Many of our readers have often read stories about employees who were retaliated against after making complaints about sexual harassment. Those many posts might have some of our California readers wondering what constitutes retaliation. According to the United States Equal Employment Opportunity Commission, there are several actions by an employer that constitute retaliation.
It is important to note that retaliation might be the result of several actions, including making complaints about sexual harassment. It can be because of a complaint about discrimination, opposing discriminatory actions or taking part in a proceeding regarding discrimination. It doesn’t matter what the discrimination is based on. It can be discrimination because of gender, color, race, age, national origin or disability.
Firing, demoting, harassing, coercing, intimidating, threatening, harassing or taking adverse actions against a person who files a complaint or participates in those complaint proceedings is against the law. That means that employers can’t deny the person a promotion, terminate his or her employment or try to get back at him or her using a variety of other methods.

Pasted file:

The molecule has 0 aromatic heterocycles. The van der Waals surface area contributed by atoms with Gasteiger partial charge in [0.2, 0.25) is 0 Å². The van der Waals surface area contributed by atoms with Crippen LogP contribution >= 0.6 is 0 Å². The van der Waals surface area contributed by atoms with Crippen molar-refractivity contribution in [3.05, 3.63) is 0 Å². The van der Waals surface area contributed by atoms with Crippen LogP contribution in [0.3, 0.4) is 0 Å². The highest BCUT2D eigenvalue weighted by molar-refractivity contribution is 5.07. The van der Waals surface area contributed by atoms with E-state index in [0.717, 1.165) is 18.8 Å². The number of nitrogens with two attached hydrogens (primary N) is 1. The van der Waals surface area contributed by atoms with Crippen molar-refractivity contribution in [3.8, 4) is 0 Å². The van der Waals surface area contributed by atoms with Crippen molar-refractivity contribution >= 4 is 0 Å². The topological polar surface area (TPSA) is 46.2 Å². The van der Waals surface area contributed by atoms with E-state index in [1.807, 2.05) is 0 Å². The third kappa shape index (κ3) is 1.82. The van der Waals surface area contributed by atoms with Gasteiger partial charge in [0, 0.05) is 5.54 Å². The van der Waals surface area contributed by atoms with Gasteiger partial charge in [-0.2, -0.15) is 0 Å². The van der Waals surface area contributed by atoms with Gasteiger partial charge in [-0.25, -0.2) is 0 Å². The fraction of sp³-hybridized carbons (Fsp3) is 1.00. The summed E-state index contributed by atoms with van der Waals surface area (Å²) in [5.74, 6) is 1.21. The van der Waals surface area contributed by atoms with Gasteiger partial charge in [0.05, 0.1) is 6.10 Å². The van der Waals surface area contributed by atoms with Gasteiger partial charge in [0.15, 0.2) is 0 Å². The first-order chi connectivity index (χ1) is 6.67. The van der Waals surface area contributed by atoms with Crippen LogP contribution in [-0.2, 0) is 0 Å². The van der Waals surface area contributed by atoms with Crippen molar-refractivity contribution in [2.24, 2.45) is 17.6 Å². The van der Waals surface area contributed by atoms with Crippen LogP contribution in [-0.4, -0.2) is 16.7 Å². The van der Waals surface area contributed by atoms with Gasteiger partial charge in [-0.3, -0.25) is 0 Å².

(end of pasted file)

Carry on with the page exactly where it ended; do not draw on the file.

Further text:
People who think they are being retaliated against should understand that adverse actions backed up by things like a poor work performance history or similar factors wouldn’t necessarily be considered retaliation. With that in mind, it is important for employees to continue to do a good job at work even if they feel like they are the target of adverse actions.
When you start to think about it, determining what is retaliation might take some research and some scrutinizing. Working with someone familiar with retaliation claims might make the process a little easier.
Source: U.S. Equal Employment Opportunity Commission, “Facts About Retaliation” Dec. 29, 2014